Textile length, 'Tanabata', folded, dyed and heat-set polyester, designed by Reiko Sudo and Tomoko Miura, NUNO Corporation, Japan, 2004
'Tanabata' is a new design from the NUNO Corporation's acclaimed Origami Pleats line, and was designed by Reiko Sudo and Tomoko Miura in 2004. NUNO means 'cloth' in Japanese. Since its inception the NUNO Corporation has been pioneering in the design, development and processing of its textile ranges, and utilises artisans skilled in weaving and dyeing to meld the traditional and innovative to create quality fabrics which are distinctive with an enduring appeal. The Corporation is an integrated establishment with design, some manufacturing and retail sales carried out in-house
NUNO fabrics are innovative and distinctive rather than purpose specific as they can be used for fashion, interior design or any other application. The fabrics are not mass-produced commercial products, being closer to traditional hand-looming in their quality, but are industrially milled which keeps prices affordable. NUNO also designs a limited rangeof clothing which is simple in design and cut.
Jun'icho Arai and Reiko Sudo together established the NUNO textile studio and retail shop in 1984. At that time, the use of computers in fabric design was considered avant-garde, but is now commonplace in all design studios. When Arai left NUNO in 1987, Sudo became director and chief designer and raised NUNO's profile to international prominence.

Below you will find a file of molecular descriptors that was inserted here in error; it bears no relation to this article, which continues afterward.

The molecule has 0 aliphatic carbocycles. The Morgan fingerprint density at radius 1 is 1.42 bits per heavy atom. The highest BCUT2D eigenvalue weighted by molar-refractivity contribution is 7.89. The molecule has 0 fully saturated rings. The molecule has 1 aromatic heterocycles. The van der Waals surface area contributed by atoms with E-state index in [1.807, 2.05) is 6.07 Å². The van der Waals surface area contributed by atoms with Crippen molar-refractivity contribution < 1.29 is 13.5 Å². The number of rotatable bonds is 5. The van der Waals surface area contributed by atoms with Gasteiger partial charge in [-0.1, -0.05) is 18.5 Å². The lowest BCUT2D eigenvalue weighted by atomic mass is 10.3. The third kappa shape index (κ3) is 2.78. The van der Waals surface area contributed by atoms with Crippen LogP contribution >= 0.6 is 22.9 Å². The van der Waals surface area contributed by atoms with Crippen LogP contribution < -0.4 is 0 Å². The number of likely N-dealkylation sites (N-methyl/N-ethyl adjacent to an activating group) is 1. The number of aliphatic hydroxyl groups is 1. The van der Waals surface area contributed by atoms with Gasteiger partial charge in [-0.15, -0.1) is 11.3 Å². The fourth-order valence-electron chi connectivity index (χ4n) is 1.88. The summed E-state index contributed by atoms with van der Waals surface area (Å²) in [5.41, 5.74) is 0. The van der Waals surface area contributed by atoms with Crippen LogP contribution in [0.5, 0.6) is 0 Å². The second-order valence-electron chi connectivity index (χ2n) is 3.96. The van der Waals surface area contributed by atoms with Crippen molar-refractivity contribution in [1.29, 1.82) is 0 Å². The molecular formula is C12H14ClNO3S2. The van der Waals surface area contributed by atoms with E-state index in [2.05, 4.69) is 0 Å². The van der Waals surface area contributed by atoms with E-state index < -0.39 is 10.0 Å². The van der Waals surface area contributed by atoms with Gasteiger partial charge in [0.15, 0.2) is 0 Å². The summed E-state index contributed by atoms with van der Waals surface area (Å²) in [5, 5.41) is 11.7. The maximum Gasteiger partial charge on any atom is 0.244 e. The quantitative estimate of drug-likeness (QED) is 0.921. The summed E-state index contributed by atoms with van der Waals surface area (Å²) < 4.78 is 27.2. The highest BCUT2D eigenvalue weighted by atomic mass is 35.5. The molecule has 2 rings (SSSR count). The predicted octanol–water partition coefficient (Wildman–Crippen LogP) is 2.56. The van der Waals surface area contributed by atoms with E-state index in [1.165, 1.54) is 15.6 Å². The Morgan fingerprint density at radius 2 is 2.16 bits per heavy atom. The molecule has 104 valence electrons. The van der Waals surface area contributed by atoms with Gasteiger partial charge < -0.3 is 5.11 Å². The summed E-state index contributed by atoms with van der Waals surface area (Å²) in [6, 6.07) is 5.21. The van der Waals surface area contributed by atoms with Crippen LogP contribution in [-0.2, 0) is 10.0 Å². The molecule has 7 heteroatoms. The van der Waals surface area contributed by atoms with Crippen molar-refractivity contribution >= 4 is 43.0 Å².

Reiko Sudo trained as a textile and industrial designer and has a passion for designing fabrics that incorporate traditional Japanese crafts with new engineering techniques and unlikely combinations of materials. She gains inspiration for new techniques from articles on industry development in the Nikkei Shimburn, Japan's economic daily. Materials used by NUNO include silk, cotton, polyester, nylon tape and hand-made paper; technologies used by NUNO and derived from Japanese craft culture include salt shrinking, mud-dyeing, rust-dyeing, caustic burning, fatiguing by hand., chemicals or machine, and graffiti.
'Tanabata' is a new design in NUNO's Origami Pleats line and was designed by Reiko Sudo and Tomoko Miura. Polyester organza is carefully origami-folded into a long, flat reverse pleated shape, with all folds accordion or reverse folded. The folded piece must be ironed at a high setting, to keep the folds flat. The heating of the fabric sets the pleats which are also heat-cut to create openness and movement. 'Tanabata' (Fabric No. T9-314-3) was produced in 2004 and is a new design in NUNO's 'Origami Pleats' line which was introduced by 1997. When worn as a scarf and the wearer moves, the shapes of the folds shift and change, giving movement and depth to this sculptural work.
Two different colours of dye-transfer paper are chosen. Paper of one colour is placed on the bottom, facing up; folded fabric is placed in the middle, and paper of the other colour is placed on top, facing down. Heat is applied to all the layers of folded fabric in a vacuum transfer machine, which helps to create the optimal conditions for the sublimation of dye. There are some intriguingly beautiful colour combinations produced; the colour gradation on each layer of folded fabric adds depth and visual interest when the textile is opened.